Pains & gains of the world’s toughest school-leaving exam

The high rankings awarded to China’s universities in the annual WUR (World University Rankings) of the highly-reputed London-based higher education institution rating agencies Quacquarelli Symonds (QS) and Times Higher Education (THE) in their latest (2018) league tables — three Chinese universities are ranked by QS and two by THE among the global Top 50 — have aroused worldwide interest in China’s education system, especially in India as your editor assures me. In particular, there’s great interest — and reportedly considerable confusion — in India about China’s gaokao, (‘high exam’), officially known as the National Higher Education Entrance Examination, the world’s largest entrance test taken by 9.75 million school-leavers (2018) which determines entry into all 2,914 higher education institutions (HEIs) countrywide. Typically, it is written in early June by 17-18 year-olds who have completed 15 years of kindergarten to higher secondary education.

Written over two days, in tens of thousands of examination centres countrywide, the gaokao requires school-leavers to write four test papers including Chinese and mathematics which are compulsory for all examinees. Subsequently, students have to write a social sciences exam (a comprehensive test in history, political science and geography) or natural sciences (physics, chemistry and biology — all in one paper!). The fourth exam is a language paper, usually English, but can be substituted by Russian, Japanese, German, French or Spanish.

A few days after completion of the gaokao, students are given the model answers for all four exam papers and are asked to estimate the score they will be awarded and list the colleges and universities they would prefer to be admitted into based on their self-estimated score. However, students are ranked and finally accepted by HEIs on the basis of aggregate marks in the high exam. Top-scorers in each province or city are likely to be admitted by the globally high ranked Tsinghua and Peking universities, with lower scoring students accepted by lower ranked HEIs and the lowest scorers entering three-year vocational colleges.

In China, HEIs are informally divided into public/government-owned and private or independent institutions. According to the latest data (May 2017) released by the ministry of education, the total number of HEIs in China aggregates 2,914, which includes 2,631 national colleges/universities (including 265 independent institutions) and 283 adult HEIs. The aspiration of the overwhelming majority of the almost 10 million school-leavers who write the gaokao annually is to be accepted into the top-ranked 100 national colleges/universities which admit a total number of 475,000 gaokao toppers. Little wonder that this is commonly described as the world’s most competitive examination.

Although it’s easier for students of well-provided schools in Shanghai, Beijing and Guangdong to be admitted into the top-tier 100 national universities, there’s a consensus in academia that gaokao offers school-leavers across the country a fair and equal chance to enter the best HEIs — a necessary precondition for becoming academic, political and business leaders, or at least to improve their social status. In 21st century China, obtaining a degree (or at the very least a diploma) is the prerequisite of a white collar job and well-paid employment.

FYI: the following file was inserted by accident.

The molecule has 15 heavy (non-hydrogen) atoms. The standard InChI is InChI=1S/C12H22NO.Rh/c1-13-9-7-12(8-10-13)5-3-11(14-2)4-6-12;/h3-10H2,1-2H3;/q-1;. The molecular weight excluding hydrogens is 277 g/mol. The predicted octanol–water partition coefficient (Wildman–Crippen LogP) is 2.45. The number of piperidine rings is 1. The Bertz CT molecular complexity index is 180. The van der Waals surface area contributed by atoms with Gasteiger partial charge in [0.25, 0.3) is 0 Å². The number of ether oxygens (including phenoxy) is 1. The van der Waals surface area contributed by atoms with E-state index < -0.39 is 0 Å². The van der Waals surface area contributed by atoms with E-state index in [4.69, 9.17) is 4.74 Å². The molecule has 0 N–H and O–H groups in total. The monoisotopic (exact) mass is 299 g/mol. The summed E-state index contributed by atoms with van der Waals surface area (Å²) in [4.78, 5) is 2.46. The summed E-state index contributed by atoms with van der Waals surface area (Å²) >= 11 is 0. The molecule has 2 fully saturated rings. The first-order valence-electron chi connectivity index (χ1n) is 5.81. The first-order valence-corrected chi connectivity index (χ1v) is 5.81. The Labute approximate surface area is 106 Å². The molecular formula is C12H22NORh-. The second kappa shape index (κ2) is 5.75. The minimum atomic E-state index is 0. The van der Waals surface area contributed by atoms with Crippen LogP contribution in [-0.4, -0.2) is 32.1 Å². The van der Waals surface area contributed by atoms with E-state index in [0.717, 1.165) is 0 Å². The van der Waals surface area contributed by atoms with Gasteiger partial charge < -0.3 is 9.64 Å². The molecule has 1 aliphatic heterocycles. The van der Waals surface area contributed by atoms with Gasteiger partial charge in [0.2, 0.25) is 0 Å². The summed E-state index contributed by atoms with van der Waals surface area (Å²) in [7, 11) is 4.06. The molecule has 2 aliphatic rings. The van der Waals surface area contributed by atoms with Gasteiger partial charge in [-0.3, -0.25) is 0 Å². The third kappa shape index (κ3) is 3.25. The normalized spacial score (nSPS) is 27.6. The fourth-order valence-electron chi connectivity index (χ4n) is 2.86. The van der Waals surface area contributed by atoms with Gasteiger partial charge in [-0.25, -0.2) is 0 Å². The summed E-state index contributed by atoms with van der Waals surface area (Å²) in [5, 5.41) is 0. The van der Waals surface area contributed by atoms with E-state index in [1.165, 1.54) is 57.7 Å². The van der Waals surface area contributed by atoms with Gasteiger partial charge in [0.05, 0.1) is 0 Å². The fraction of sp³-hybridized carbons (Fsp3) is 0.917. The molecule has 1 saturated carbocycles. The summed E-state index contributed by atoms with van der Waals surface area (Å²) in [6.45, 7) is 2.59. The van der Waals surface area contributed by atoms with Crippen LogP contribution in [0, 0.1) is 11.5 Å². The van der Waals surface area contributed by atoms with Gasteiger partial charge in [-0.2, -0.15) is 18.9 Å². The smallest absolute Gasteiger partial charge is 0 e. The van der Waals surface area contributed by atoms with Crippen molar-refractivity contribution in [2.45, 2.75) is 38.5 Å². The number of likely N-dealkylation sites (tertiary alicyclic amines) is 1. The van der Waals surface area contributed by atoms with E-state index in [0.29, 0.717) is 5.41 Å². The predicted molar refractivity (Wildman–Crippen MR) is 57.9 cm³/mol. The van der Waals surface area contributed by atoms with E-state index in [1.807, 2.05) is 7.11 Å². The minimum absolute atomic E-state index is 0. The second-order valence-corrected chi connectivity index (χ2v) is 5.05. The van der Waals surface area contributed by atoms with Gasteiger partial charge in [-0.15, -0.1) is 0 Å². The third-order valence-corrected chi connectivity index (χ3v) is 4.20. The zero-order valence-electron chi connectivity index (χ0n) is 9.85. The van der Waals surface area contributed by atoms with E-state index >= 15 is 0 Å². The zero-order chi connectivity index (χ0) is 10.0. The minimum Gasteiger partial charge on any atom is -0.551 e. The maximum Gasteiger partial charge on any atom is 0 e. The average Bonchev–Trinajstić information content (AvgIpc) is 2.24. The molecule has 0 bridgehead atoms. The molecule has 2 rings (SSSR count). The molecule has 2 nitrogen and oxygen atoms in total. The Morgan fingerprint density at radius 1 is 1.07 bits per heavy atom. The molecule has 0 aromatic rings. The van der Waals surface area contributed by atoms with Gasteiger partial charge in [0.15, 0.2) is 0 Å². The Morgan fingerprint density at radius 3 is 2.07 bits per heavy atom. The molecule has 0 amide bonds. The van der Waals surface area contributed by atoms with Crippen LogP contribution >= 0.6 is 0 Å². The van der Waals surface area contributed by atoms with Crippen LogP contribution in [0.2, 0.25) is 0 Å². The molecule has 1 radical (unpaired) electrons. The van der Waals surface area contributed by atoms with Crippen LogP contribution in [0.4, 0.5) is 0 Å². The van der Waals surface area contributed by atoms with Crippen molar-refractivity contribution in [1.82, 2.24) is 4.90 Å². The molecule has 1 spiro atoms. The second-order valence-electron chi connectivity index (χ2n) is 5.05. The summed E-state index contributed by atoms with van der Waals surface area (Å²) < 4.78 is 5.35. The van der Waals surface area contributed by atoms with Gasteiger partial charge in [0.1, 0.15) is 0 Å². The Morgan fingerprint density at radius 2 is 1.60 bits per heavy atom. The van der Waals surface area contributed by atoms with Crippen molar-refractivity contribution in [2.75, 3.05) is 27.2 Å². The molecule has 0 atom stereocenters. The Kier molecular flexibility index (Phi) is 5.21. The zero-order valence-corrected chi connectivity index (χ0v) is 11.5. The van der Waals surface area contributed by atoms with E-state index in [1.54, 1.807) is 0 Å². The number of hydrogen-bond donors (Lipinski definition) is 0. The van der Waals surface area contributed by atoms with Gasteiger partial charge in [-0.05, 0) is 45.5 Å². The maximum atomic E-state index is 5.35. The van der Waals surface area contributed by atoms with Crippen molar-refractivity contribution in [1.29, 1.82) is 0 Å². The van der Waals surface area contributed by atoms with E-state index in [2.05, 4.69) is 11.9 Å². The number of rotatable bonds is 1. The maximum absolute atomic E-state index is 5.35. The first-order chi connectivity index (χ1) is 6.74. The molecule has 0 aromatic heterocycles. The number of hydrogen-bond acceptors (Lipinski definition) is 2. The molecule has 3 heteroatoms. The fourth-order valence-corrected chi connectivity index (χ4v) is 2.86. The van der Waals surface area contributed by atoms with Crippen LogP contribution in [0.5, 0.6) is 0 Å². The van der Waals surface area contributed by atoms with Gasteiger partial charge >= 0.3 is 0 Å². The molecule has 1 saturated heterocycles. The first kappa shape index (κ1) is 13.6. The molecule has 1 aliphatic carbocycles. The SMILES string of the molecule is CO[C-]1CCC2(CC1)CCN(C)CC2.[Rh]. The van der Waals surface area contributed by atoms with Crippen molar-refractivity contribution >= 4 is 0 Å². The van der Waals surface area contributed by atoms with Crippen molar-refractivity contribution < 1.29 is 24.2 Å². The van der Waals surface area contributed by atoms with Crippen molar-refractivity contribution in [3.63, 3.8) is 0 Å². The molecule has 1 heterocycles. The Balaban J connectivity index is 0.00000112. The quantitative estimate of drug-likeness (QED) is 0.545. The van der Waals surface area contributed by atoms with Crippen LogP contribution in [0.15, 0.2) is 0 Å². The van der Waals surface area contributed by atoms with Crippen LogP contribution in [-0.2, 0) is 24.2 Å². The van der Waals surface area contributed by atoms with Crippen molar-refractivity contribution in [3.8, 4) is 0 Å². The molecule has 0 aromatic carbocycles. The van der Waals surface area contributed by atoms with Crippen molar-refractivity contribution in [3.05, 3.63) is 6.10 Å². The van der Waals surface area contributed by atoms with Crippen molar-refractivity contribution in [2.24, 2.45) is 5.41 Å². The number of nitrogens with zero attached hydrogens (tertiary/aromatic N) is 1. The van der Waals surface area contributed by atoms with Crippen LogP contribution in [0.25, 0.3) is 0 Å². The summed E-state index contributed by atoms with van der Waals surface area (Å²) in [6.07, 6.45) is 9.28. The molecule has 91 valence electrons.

Inevitably, this make-or-break exam which shapes the lives and future of 10 million children every year is attracting criticism in academia. A major objection is the high pressure it exerts not only on senior school students but also on their families. In millions of households across China, the three years of high school leading to the gaokao is a brutal experience for students and parents. Teenage suicide rates rise during and after gaokao, and high school teachers are also under enormous stress to ensure good scores in this testing national examination, and therefore are often accused of encouraging cramming and rote learning to produce robot students lacking the spirit of innovation.
Moreover, gaokao critics argue that the fierce competition and over-emphasis on high scores encourage cheating and exam malpractices such as surrogate examinees and ‘gaokao immigration’. Under the rules of the exam, pass grades are lower in underdeveloped western provinces (including Tibet). This has prompted a large number of students to register themselves as residents of the western provinces.

However to the credit of the education ministry, this high exam is being constantly monitored and improved. This year, a new weighted system under which HEIs have been directed to “take high school grades into account when calculating the gaokao grade”, has been introduced. This, according to the ministry, will level the playing field and “admit more students from impoverished and rural areas”.

Yet the true value of the gaokao despite its downsides is that it filters and ensures that the most determined and capable school-leavers enter China’s well-endowed and well- equipped Top 100 universities after 15 years of rigorous K-12 education. This is a major reason why the country’s universities are rising in the global WUR league tables and their graduates have transformed 21st century China into a global economic super power.

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